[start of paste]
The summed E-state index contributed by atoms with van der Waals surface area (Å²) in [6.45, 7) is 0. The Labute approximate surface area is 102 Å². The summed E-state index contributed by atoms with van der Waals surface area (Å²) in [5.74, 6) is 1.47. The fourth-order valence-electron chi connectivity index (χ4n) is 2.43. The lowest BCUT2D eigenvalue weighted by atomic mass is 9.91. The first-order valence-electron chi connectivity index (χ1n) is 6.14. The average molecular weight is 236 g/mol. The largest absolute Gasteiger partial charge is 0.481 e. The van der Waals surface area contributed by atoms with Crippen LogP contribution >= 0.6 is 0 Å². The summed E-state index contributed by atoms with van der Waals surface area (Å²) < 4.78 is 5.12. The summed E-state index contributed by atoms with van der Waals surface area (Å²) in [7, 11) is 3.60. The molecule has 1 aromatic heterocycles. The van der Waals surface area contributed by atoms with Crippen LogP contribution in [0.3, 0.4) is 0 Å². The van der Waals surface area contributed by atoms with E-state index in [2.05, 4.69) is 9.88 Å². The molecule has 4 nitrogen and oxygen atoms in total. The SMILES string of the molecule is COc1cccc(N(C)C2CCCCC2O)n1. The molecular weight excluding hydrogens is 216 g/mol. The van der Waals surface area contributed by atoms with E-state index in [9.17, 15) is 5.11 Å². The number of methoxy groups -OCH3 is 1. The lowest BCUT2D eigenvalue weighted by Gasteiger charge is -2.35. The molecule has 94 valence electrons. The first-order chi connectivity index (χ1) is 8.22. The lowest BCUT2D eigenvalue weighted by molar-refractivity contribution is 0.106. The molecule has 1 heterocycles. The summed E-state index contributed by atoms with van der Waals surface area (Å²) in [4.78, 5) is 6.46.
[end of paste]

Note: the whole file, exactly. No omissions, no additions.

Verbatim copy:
The summed E-state index contributed by atoms with van der Waals surface area (Å²) in [6.45, 7) is 0. The Labute approximate surface area is 102 Å². The summed E-state index contributed by atoms with van der Waals surface area (Å²) in [5.74, 6) is 1.47. The fourth-order valence-electron chi connectivity index (χ4n) is 2.43. The lowest BCUT2D eigenvalue weighted by atomic mass is 9.91. The first-order valence-electron chi connectivity index (χ1n) is 6.14. The average molecular weight is 236 g/mol. The largest absolute Gasteiger partial charge is 0.481 e. The van der Waals surface area contributed by atoms with Crippen LogP contribution >= 0.6 is 0 Å². The summed E-state index contributed by atoms with van der Waals surface area (Å²) < 4.78 is 5.12. The summed E-state index contributed by atoms with van der Waals surface area (Å²) in [7, 11) is 3.60. The molecule has 1 aromatic heterocycles. The van der Waals surface area contributed by atoms with Crippen LogP contribution in [0.3, 0.4) is 0 Å². The van der Waals surface area contributed by atoms with E-state index in [2.05, 4.69) is 9.88 Å². The molecule has 4 nitrogen and oxygen atoms in total. The SMILES string of the molecule is COc1cccc(N(C)C2CCCCC2O)n1. The molecular weight excluding hydrogens is 216 g/mol. The van der Waals surface area contributed by atoms with E-state index in [9.17, 15) is 5.11 Å². The number of methoxy groups -OCH3 is 1. The lowest BCUT2D eigenvalue weighted by Gasteiger charge is -2.35. The molecule has 94 valence electrons. The first-order chi connectivity index (χ1) is 8.22. The lowest BCUT2D eigenvalue weighted by molar-refractivity contribution is 0.106. The molecule has 1 heterocycles. The summed E-state index contributed by atoms with van der Waals surface area (Å²) in [4.78, 5) is 6.46.